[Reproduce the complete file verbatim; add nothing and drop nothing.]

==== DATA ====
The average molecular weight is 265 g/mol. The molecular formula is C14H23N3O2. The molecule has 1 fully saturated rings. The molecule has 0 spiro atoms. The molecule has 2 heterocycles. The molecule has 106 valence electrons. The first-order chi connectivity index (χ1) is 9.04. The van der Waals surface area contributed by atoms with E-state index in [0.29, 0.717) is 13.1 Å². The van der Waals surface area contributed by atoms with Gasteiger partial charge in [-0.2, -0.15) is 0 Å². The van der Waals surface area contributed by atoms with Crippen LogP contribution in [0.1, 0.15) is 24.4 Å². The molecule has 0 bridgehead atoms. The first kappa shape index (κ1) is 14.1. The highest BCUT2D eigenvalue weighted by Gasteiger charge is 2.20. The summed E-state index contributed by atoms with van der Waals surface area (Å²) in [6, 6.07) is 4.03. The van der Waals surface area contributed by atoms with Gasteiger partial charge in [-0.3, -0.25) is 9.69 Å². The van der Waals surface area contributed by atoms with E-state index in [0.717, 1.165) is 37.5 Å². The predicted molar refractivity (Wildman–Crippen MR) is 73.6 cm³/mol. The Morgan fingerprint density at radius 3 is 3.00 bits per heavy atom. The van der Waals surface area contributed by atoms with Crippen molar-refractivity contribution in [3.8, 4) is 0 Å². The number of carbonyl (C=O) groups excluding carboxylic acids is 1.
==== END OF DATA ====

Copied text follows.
The average molecular weight is 265 g/mol. The molecular formula is C14H23N3O2. The molecule has 1 fully saturated rings. The molecule has 0 spiro atoms. The molecule has 2 heterocycles. The molecule has 106 valence electrons. The first-order chi connectivity index (χ1) is 9.04. The van der Waals surface area contributed by atoms with E-state index in [0.29, 0.717) is 13.1 Å². The van der Waals surface area contributed by atoms with Gasteiger partial charge in [-0.2, -0.15) is 0 Å². The van der Waals surface area contributed by atoms with Crippen LogP contribution in [0.1, 0.15) is 24.4 Å². The molecule has 0 bridgehead atoms. The first kappa shape index (κ1) is 14.1. The highest BCUT2D eigenvalue weighted by Gasteiger charge is 2.20. The summed E-state index contributed by atoms with van der Waals surface area (Å²) in [6, 6.07) is 4.03. The van der Waals surface area contributed by atoms with Gasteiger partial charge in [-0.3, -0.25) is 9.69 Å². The van der Waals surface area contributed by atoms with E-state index in [0.717, 1.165) is 37.5 Å². The predicted molar refractivity (Wildman–Crippen MR) is 73.6 cm³/mol. The Morgan fingerprint density at radius 3 is 3.00 bits per heavy atom. The van der Waals surface area contributed by atoms with Crippen molar-refractivity contribution in [3.8, 4) is 0 Å². The number of carbonyl (C=O) groups excluding carboxylic acids is 1.